Tobacco production increases

Tobacco production is expected to continue on the recovery path in the current 2011/12 season, with output projected to reach 150 million kgs from 131million kgs produced in the 2010/11 season the Tobaco Industry and Marketng Board (TIMB) said today.

1) TIMB said the conservative projection of 150 million kgs is on the back of funding limitations as well as erratic rainfall being experienced throughout this season.

The 2011/12 tobacco selling season opened on the 15th of February 2012. As at 29 February 2012, tobacco worth US$26 million had gone under the hammer at the country’s four auction floors.

This figure is an increase from the 5,2 million kgs worth US$15 million sold during the same period last season.

The current season has also seen an improvement in the average price of tobacco, averaging US$3,59 per kg compared to US$2,93 for the comparable period last

season. Below is a summary of the tobacco sold at the four auction floors.

In addition to the tobacco sold under the auction, a total of 5 million kgs of tobacco was sold under the contract system, earning US$18 million at an average price of US$3.61 per kilogram. – Rebecca Moyo

2) The Hwange Colliery Company acquired new underground mining equipment from South Africa as part of its recapitalization efforts.

The arrival of the new equipment is set to increase production efficiency in the underground mines.

The company said this will in turn boost production of coal, which is used by Hwange and small thermal power stations (Bulawayo,Munyati and Harare) to generate electricity which is in short supply.

Power companies are generating a lmost half of the national electricity requirements (1002 megawatts as at 14 March 2012) against a peak demand of 2100 megawatts. The Zimbabwe

Power Company, a subsidiary of ZESA Holdings,has applied for permission to increase tariffs for those firms, which it has agreements to supply uninterrupted electricity, the majority of which are in the mining industry. The application is still under consideration by the Zimbabwe Energy Regulatory Authority (ZERA), a regulator in the energy sector.

If the tariff is approved, it will increase production costs of ring-fenced companies in the mining sector.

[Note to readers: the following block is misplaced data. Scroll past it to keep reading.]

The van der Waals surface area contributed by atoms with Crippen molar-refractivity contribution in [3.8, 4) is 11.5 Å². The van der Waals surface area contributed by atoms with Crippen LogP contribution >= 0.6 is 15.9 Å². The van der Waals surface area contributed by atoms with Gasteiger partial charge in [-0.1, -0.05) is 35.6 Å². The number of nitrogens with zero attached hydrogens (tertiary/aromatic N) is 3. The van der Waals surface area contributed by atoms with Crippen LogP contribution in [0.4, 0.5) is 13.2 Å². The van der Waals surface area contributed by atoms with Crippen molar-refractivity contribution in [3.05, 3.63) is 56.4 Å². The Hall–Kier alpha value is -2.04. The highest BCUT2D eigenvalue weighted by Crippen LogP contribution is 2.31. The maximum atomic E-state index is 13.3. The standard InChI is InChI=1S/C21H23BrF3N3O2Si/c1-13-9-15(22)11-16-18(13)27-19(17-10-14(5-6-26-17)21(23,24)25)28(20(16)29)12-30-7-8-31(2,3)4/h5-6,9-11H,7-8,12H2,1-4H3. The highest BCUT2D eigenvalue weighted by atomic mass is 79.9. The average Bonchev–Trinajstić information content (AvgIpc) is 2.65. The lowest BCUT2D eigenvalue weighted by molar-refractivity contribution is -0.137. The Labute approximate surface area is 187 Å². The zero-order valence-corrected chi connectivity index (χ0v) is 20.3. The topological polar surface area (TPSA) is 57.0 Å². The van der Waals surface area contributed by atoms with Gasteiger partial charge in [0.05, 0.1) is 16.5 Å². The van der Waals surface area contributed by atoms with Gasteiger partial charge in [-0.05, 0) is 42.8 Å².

The supply of electricity will further deteriorate by up to 175 megawatts if the supply from Hydro CahorraBasa of Mozambique is cut off due to an unsettled US$80 million outstanding debt. ZESA embarked on disconnecting defaulting customers who owe it more than US$400 million in outstanding bills. Customers who had their electricity disconnected had to pay a minimum of 25 percent of their total bills and the balance to be paid over a period of 6 months, in line with an approved payment plan with ZESA.

On the indigenization front, the Zimbabwean government signed a memorandum of understanding (MOU) with Caledonia mining firm in which the firm agreed to sell 51 percent of its stake in Blanket Mine in line with the country’s indigenization policy.

The National Indigenization Board will receive 16 percent whilst 15 percent will be allocated to the employee share ownership trust, 10 percent to the Gwanda Community and the remaining 15 percent will be allocated to locals.

However, the Zimbabwe Platinum (ZimPlats) a subsidiary of Implats (Impala Platinum), a South African holding company, is still engaging with the Government over the indigenization of Mimosa Platinum Mining Company in which it is in joint venture with Aquarius Platinum of South Africa.

While some mining companies are complying, the implementation of the indigenization law has generated policy debate and fuelled uncertainty among some foreign investors.

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